Inner City Moves by 5-Star Basketball

This was one of my favorite instructional videos growing up and now you can find it on Youtube!

Coach Holowicki takes you through a progression of dribbling moves and finishing drills starting from the basic and moving up to the complex.

I found this useful as player, because it gave me structured moves to practice. While some are more useful than others, they all bring an element of fun and flash to the game.

Lastly, if you have a few moves that you know you can hit to get you to where you want to be on the court, as well as the counter to those moves, you will be a step ahead of the defense. You can dictate the flow of the game instead of just purely responding to what the defense gives you!

Part One:

 

Part Two:

 

Now get out there and practice some new moves!

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Beat the Pro

For today’s installment, I thought I would share a way to add some pressure and competition to your¬†shooting practice this summer.

LeBron_head

Have you ever imagined that you are playing for your favorite NBA or college basketball team? When I was younger I would go out on a low rim and dunk all day with my tongue out pretending I was Michael Jordan. The following drill is about playing a game against your favorite (or least favorite player).

Beat the Pro:

These are the rules of the game. Every time you take and make a shot, you get +1 point. Whenever you take and miss a shot, you imaginary opponent gets +1 point. Whoever gets a lead of +5 first wins!

Variations:

You can try from different spots and different distances in order to challenge yourself. You can also change the scoring rules to where you get +1 point if your shot is a swish, no points if you make the shot but it touches the rim, and +1 for your imaginary opponent when you miss.

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Marlins Varsity Boys 2014-2015

8-10-12 Shooting –Improve Your Range

Almost more times than I can count, I’ve heard great shooters talk about how they started their daily practice close to the rim. If you want to get better at shooting from distance, you need to start in close.

Why? In order to be great shooter from long-range, you need to be consistent and have a “soft touch”. This is a product of good arch on your shot and a relaxed, fluid shooting motion. You also must be confident in your ability to make the shot. The 8-10-12 shooting drill helps to facilitate each one of these vital components.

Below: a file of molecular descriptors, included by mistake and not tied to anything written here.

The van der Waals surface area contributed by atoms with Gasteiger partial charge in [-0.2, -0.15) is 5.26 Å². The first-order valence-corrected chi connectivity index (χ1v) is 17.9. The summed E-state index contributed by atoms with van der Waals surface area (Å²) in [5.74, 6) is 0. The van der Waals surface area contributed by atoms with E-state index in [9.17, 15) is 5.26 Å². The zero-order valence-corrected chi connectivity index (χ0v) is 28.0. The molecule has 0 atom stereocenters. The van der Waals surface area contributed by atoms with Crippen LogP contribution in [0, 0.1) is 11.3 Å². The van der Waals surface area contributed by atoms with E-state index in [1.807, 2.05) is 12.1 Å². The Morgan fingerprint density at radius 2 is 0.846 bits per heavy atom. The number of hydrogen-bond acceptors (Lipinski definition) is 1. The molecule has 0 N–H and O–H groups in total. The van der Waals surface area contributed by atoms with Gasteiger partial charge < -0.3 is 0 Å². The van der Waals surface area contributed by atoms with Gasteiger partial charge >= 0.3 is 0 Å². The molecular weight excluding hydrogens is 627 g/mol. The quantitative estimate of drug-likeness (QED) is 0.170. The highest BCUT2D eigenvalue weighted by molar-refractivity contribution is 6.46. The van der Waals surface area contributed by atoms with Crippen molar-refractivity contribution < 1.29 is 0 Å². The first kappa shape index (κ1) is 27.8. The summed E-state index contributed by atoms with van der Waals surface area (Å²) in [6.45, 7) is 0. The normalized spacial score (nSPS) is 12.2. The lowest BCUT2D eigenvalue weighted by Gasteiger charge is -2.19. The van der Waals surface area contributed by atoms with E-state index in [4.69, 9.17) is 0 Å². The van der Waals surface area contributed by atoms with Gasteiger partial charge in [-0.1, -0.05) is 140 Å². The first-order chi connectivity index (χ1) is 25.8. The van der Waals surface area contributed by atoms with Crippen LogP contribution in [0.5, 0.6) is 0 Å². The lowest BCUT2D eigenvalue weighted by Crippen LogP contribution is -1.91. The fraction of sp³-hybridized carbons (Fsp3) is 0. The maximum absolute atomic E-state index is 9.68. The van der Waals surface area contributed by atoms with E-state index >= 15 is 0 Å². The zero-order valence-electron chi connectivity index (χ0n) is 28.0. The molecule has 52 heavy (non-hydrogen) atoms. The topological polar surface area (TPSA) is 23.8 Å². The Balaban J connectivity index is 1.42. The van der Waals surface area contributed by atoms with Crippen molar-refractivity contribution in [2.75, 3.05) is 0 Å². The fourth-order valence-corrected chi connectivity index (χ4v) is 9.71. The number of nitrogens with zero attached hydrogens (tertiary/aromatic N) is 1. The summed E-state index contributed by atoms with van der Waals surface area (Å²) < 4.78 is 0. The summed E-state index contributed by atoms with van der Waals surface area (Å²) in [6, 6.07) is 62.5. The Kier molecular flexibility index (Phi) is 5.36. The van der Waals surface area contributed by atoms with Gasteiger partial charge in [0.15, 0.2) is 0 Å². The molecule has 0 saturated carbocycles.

8-10-12 The Drill

This drill starts 8 feet from the hoop on the side of the rim. This distance is about half that of a free throw. Your goal is to make three shots from this spot. While you are shooting you can focus on using good form and getting good arch on your shot.

After hitting three shots from this spot, take a large step back to 10 feet from the hoop. Hit three shots from here.

Finally, take another step back and hit three shots from 12 feet out.

Once you’ve made three shots from each of these distances, move over a couple of feet toward the lane and start the drill over again from a different spot. When you’ve worked your way through each of the three distances again, move into the middle of lane. The drill continues on like this until you’ve made it to the other side of the basket.

Why?

Starting from a distance that allows you to make more than you miss will allow you to build a motor pattern that is built on making shots. When you move back in distance in small pieces, you allow your body to use the same pattern with just a little more strength and power needing to be recruited. So you build one shot that has a very strong brain and body connection. The end goal is to have your shooting motion become a movement pattern that is stored in your brain that you don’t have to consciously think about during the game. All you have to think about is finding your target and knocking in the shot.

Progressions and Modifications

After you have consistent, good form, and you are making over 75% of your shots. You can add increasing distances. So instead of shooting from 8-10-12, you could shoot from 10-12-14 and so on. If you have plenty of time to work on the drill, you can challenge yourself to make more shots from each spot. The end goal, as a high school player, would be to be able to make around 75% of your shots in a drill from spots 16-18-20 out from the hoop.